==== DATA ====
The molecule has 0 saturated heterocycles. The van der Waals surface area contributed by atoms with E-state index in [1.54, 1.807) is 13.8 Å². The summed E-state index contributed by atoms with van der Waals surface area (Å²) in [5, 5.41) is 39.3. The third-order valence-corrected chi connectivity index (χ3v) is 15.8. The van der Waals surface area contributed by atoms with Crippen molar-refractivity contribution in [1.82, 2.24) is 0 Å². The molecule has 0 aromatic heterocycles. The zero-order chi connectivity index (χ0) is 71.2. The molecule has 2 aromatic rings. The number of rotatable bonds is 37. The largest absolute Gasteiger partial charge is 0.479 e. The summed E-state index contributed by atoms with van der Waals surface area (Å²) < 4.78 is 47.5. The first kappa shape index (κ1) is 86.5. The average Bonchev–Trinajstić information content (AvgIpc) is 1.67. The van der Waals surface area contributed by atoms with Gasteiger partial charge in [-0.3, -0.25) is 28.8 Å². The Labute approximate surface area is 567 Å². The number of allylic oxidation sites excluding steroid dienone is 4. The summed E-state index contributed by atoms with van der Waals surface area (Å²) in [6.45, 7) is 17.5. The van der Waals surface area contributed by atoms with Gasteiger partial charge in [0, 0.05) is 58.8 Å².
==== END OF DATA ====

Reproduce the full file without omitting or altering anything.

The molecule has 0 saturated heterocycles. The van der Waals surface area contributed by atoms with E-state index in [1.54, 1.807) is 13.8 Å². The summed E-state index contributed by atoms with van der Waals surface area (Å²) in [5, 5.41) is 39.3. The third-order valence-corrected chi connectivity index (χ3v) is 15.8. The van der Waals surface area contributed by atoms with Crippen molar-refractivity contribution in [1.82, 2.24) is 0 Å². The molecule has 0 aromatic heterocycles. The zero-order chi connectivity index (χ0) is 71.2. The molecule has 2 aromatic rings. The number of rotatable bonds is 37. The largest absolute Gasteiger partial charge is 0.479 e. The summed E-state index contributed by atoms with van der Waals surface area (Å²) < 4.78 is 47.5. The first kappa shape index (κ1) is 86.5. The average Bonchev–Trinajstić information content (AvgIpc) is 1.67. The van der Waals surface area contributed by atoms with Gasteiger partial charge in [-0.3, -0.25) is 28.8 Å². The Labute approximate surface area is 567 Å². The number of allylic oxidation sites excluding steroid dienone is 4. The summed E-state index contributed by atoms with van der Waals surface area (Å²) in [6.45, 7) is 17.5. The van der Waals surface area contributed by atoms with Gasteiger partial charge in [0, 0.05) is 58.8 Å².